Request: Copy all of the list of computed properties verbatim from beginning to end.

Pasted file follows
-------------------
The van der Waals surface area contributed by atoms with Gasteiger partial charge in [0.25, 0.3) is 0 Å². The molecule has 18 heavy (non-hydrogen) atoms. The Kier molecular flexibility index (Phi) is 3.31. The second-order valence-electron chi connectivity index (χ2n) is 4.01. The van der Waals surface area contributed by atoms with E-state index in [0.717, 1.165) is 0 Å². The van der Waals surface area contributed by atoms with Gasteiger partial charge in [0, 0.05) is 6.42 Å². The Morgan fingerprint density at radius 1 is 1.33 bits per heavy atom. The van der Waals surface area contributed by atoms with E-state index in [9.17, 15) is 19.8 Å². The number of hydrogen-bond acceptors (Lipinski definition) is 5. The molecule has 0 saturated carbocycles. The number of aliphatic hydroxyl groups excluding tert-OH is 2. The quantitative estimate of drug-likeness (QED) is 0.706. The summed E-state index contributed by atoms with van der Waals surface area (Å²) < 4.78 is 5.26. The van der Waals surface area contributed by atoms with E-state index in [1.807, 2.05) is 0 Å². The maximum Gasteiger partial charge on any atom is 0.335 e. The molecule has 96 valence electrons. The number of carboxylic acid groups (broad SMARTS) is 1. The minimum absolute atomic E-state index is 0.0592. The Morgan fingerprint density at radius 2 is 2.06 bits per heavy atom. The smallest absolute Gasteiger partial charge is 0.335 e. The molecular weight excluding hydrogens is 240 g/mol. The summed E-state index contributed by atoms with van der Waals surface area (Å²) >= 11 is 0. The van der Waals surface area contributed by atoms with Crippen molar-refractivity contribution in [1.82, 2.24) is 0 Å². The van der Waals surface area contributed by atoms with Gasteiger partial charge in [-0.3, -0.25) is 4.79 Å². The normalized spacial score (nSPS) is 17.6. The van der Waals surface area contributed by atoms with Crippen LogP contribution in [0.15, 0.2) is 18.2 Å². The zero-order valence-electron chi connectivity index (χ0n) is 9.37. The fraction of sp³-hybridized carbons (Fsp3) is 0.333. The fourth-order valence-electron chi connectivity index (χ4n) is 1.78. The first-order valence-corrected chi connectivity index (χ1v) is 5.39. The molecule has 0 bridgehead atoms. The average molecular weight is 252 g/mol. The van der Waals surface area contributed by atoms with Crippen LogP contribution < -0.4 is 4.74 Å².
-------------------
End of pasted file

The van der Waals surface area contributed by atoms with Gasteiger partial charge in [0.25, 0.3) is 0 Å². The molecule has 18 heavy (non-hydrogen) atoms. The Kier molecular flexibility index (Phi) is 3.31. The second-order valence-electron chi connectivity index (χ2n) is 4.01. The van der Waals surface area contributed by atoms with E-state index in [0.717, 1.165) is 0 Å². The van der Waals surface area contributed by atoms with Gasteiger partial charge in [0, 0.05) is 6.42 Å². The Morgan fingerprint density at radius 1 is 1.33 bits per heavy atom. The van der Waals surface area contributed by atoms with E-state index in [9.17, 15) is 19.8 Å². The number of hydrogen-bond acceptors (Lipinski definition) is 5. The molecule has 0 saturated carbocycles. The number of aliphatic hydroxyl groups excluding tert-OH is 2. The quantitative estimate of drug-likeness (QED) is 0.706. The summed E-state index contributed by atoms with van der Waals surface area (Å²) < 4.78 is 5.26. The van der Waals surface area contributed by atoms with E-state index in [1.807, 2.05) is 0 Å². The maximum Gasteiger partial charge on any atom is 0.335 e. The molecule has 96 valence electrons. The number of carboxylic acid groups (broad SMARTS) is 1. The minimum absolute atomic E-state index is 0.0592. The Morgan fingerprint density at radius 2 is 2.06 bits per heavy atom. The smallest absolute Gasteiger partial charge is 0.335 e. The molecular weight excluding hydrogens is 240 g/mol. The summed E-state index contributed by atoms with van der Waals surface area (Å²) >= 11 is 0. The van der Waals surface area contributed by atoms with Crippen molar-refractivity contribution in [1.82, 2.24) is 0 Å². The van der Waals surface area contributed by atoms with Gasteiger partial charge in [-0.3, -0.25) is 4.79 Å². The normalized spacial score (nSPS) is 17.6. The van der Waals surface area contributed by atoms with Crippen LogP contribution in [0.15, 0.2) is 18.2 Å². The zero-order valence-electron chi connectivity index (χ0n) is 9.37. The fraction of sp³-hybridized carbons (Fsp3) is 0.333. The fourth-order valence-electron chi connectivity index (χ4n) is 1.78. The first-order valence-corrected chi connectivity index (χ1v) is 5.39. The molecule has 0 bridgehead atoms. The average molecular weight is 252 g/mol. The van der Waals surface area contributed by atoms with Crippen LogP contribution < -0.4 is 4.74 Å².